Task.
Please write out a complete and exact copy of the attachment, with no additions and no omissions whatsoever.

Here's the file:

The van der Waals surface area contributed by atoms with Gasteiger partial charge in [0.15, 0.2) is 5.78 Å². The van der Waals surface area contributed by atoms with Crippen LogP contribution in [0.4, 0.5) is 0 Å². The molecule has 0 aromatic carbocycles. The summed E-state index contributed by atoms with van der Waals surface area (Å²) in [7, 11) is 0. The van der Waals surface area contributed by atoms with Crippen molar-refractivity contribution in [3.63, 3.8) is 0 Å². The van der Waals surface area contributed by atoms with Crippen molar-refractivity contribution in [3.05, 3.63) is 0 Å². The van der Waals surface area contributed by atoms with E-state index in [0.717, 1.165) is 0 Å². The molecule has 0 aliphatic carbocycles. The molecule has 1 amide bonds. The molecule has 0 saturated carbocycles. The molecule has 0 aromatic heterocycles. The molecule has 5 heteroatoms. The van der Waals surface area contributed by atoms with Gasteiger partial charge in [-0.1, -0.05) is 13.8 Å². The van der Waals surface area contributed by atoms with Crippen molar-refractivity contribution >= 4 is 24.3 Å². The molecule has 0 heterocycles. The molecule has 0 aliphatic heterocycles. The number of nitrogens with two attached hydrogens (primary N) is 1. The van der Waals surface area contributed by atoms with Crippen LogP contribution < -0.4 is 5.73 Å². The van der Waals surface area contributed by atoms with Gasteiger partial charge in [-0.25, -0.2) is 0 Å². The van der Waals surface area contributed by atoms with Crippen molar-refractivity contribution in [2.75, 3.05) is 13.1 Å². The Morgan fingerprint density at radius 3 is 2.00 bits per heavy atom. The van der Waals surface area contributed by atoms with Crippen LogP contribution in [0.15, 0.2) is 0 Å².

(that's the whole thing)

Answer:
The van der Waals surface area contributed by atoms with Gasteiger partial charge in [0.15, 0.2) is 5.78 Å². The van der Waals surface area contributed by atoms with Crippen LogP contribution in [0.4, 0.5) is 0 Å². The molecule has 0 aromatic carbocycles. The summed E-state index contributed by atoms with van der Waals surface area (Å²) in [7, 11) is 0. The van der Waals surface area contributed by atoms with Crippen molar-refractivity contribution in [3.63, 3.8) is 0 Å². The van der Waals surface area contributed by atoms with Crippen molar-refractivity contribution in [3.05, 3.63) is 0 Å². The van der Waals surface area contributed by atoms with E-state index in [0.717, 1.165) is 0 Å². The molecule has 0 aliphatic carbocycles. The molecule has 1 amide bonds. The molecule has 0 saturated carbocycles. The molecule has 0 aromatic heterocycles. The molecule has 5 heteroatoms. The van der Waals surface area contributed by atoms with Gasteiger partial charge in [-0.1, -0.05) is 13.8 Å². The van der Waals surface area contributed by atoms with Crippen molar-refractivity contribution >= 4 is 24.3 Å². The molecule has 0 heterocycles. The molecule has 0 aliphatic heterocycles. The number of nitrogens with two attached hydrogens (primary N) is 1. The van der Waals surface area contributed by atoms with Crippen LogP contribution < -0.4 is 5.73 Å². The van der Waals surface area contributed by atoms with Gasteiger partial charge in [-0.25, -0.2) is 0 Å². The van der Waals surface area contributed by atoms with Crippen molar-refractivity contribution in [2.75, 3.05) is 13.1 Å². The Morgan fingerprint density at radius 3 is 2.00 bits per heavy atom. The van der Waals surface area contributed by atoms with Crippen LogP contribution in [0.15, 0.2) is 0 Å².